Home Video Reviews
Among the throng of Machiavellian participants are Peter Cushing, Harry Andrews (as King Darius), Claire Bloom, Stanley Baker, Niall MacGinnis, and The Innocents's Peter Wyngarde - quite a contrast from the Hollywood epics pouring out during the mid-1950s. Behind the camera, director Robert Rossen (All the King's Men, The Hustler) uses the striking Spanish locations as a convincing stand-in for ancient Greece, with the battles conveyed in a surprisingly naturalistic, understated fashion.
As with most period pieces, the film veers up and down in quality from scene to scene depending on the actors present; his distracting hair aside, Burton does a fine job as Alex (even if he can't quite pull off playing younger than his years) while the slew of character actors spout florid lines without looking too ridiculous. At the very least, it's far more consistent and easier to swallow than Oliver Stone's over-the-top 2004 version (ignorance of Alexander's purported bisexuality aside) and, though it can't hold a candle to Spartacus for sandal-filled spectacle, Rossen's effort still provides reasonable entertainment value. Packed with incident, the Oedipal story covers a fairly short lifespan in a reasonable amount of time, compressing numerous military maneuvers and regime changes without completely losing the story threads before the surprisingly subdued, non-powerhouse finale.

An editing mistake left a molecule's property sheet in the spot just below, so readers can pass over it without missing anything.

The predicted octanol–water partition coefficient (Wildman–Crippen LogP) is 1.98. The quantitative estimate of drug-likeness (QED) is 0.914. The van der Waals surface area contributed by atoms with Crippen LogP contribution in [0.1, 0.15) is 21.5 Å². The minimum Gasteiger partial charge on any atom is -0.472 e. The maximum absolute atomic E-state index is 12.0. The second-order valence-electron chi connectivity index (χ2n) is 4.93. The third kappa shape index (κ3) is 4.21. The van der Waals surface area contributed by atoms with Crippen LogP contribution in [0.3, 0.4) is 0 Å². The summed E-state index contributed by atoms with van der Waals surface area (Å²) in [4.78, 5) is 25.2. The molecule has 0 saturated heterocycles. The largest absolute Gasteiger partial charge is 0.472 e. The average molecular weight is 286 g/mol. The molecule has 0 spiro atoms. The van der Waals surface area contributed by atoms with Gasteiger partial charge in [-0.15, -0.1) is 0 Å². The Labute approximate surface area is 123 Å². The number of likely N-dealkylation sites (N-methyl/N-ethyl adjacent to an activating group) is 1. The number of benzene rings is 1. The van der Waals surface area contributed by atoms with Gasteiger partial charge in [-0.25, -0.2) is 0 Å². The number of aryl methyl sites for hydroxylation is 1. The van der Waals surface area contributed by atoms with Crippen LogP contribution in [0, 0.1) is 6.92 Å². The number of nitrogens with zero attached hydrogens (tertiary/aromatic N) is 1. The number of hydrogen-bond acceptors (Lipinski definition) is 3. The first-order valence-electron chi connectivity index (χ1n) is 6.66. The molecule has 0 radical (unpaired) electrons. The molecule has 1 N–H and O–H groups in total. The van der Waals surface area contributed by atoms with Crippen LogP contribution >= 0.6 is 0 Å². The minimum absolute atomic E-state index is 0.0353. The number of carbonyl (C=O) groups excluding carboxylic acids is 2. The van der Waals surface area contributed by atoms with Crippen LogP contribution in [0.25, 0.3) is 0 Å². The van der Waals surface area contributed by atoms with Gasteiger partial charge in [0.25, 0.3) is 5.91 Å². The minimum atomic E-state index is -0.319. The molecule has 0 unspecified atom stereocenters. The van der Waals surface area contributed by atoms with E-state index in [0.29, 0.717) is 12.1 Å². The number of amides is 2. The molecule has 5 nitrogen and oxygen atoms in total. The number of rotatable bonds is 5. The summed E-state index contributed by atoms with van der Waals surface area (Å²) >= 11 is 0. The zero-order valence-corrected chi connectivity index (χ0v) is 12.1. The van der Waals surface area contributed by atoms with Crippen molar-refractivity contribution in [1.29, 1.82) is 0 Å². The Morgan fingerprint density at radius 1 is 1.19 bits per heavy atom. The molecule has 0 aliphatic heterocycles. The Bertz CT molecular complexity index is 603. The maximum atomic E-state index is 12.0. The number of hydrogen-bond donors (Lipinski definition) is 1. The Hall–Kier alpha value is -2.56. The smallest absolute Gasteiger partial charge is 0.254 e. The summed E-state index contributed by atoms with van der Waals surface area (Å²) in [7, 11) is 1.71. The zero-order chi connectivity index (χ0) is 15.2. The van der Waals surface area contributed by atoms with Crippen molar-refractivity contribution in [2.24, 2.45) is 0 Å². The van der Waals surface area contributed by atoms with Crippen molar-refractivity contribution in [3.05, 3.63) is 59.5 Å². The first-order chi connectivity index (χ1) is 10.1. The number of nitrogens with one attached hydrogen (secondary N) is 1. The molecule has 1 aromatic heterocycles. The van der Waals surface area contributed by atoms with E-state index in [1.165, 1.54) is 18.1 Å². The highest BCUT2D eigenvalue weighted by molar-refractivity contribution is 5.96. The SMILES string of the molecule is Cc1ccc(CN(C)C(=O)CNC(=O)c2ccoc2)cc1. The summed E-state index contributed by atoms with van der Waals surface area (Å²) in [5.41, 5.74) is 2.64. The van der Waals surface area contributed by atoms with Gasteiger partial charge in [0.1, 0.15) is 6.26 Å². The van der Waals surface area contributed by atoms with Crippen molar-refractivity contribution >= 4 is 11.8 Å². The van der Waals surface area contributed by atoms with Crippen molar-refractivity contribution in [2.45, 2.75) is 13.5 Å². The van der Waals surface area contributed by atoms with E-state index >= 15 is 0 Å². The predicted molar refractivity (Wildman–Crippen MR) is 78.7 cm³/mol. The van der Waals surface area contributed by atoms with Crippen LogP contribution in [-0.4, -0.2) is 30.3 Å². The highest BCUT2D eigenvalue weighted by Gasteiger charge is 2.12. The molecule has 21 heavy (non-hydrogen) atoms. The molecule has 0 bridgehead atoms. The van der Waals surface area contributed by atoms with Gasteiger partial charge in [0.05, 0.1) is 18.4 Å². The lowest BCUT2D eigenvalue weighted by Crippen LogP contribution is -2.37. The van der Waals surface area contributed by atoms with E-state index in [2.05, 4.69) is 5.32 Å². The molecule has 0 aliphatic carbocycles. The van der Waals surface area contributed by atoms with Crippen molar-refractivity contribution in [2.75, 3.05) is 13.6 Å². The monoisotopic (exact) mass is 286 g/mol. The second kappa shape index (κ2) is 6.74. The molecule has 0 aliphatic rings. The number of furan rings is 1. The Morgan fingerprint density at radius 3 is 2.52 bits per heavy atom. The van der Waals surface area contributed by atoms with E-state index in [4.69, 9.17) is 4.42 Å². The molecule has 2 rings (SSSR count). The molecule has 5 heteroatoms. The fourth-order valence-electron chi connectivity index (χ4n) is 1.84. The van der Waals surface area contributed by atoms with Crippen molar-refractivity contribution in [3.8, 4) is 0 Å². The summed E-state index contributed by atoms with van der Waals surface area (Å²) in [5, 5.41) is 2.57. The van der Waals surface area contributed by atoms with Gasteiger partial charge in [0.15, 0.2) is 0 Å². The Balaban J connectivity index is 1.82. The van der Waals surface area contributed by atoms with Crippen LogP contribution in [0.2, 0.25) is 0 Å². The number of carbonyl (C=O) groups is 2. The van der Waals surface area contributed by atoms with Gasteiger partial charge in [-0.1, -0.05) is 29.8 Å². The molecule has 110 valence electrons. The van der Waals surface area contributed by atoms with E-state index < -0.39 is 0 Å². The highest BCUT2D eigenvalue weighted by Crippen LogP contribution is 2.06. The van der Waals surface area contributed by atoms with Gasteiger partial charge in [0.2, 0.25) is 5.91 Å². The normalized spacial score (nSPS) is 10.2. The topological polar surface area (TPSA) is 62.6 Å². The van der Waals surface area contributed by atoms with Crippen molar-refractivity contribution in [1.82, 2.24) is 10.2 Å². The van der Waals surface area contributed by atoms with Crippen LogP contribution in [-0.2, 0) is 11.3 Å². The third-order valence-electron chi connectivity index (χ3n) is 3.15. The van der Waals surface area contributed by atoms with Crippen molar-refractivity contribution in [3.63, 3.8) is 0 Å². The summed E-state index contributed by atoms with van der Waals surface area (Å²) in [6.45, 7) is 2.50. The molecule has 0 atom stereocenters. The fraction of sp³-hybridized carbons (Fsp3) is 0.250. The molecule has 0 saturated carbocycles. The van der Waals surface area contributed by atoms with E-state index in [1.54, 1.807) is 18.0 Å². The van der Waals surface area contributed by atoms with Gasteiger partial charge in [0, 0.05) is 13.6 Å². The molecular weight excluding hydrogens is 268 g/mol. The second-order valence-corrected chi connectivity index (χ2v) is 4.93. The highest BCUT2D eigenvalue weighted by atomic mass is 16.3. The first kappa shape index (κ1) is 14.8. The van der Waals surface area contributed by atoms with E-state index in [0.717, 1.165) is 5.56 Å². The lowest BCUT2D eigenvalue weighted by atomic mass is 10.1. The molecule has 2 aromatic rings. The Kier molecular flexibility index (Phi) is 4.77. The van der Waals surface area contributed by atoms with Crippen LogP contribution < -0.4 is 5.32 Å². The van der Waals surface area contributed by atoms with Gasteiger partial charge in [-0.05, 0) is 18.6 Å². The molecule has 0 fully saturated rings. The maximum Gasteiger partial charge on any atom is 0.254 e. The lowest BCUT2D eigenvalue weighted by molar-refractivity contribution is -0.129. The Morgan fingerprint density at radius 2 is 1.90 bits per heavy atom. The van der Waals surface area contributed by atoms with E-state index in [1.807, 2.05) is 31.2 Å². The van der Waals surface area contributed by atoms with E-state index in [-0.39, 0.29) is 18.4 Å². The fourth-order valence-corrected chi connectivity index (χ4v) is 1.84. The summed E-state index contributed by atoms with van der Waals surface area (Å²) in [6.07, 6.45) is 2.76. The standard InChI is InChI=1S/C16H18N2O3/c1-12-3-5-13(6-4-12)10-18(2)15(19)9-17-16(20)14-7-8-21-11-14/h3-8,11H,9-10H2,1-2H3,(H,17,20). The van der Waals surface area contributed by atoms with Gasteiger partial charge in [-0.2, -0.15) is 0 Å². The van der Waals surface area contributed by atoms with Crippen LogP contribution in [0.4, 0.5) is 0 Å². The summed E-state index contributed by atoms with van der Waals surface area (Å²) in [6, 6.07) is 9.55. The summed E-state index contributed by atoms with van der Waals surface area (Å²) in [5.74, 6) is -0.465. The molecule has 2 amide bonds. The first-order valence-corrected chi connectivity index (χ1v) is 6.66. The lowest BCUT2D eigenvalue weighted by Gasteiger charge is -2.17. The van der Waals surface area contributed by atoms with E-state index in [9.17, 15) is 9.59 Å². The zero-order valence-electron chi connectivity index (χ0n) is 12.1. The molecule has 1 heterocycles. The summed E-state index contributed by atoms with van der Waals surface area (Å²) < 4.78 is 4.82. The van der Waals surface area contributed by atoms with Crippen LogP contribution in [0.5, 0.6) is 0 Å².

MGM's DVD offers a very impressive anamorphic transfer of this scope film, which takes full advantage of the wide frame even in the most minor dialogue sequences. The print looks clean and robust, a welcome change from the previous widescreen editions on laserdisc and import DVD.
This disc also represents the longest version available, clocking in at 136 minutes; in some territories the film lost as much as half an hour footage, pretty much wrecking the story by confining the focus to the action instead (a deadly mistake where this film is concerned). The two-channel Dolby soundtrack does a fine job showing off Mario Nascimbene's opulent score; one can only presume that Burton was impressed enough by the results here to recruit the composer for Burton's own stab at directing period drama, Doctor Faustus. The sole extra is the theatrical trailer, a typically overlong bit of grandstanding typical of studio public relations at the time.
For more information about Alexander the Great, visit MGM. To order Alexander the Great, go to TCM Shopping.
by Nathaniel Thompson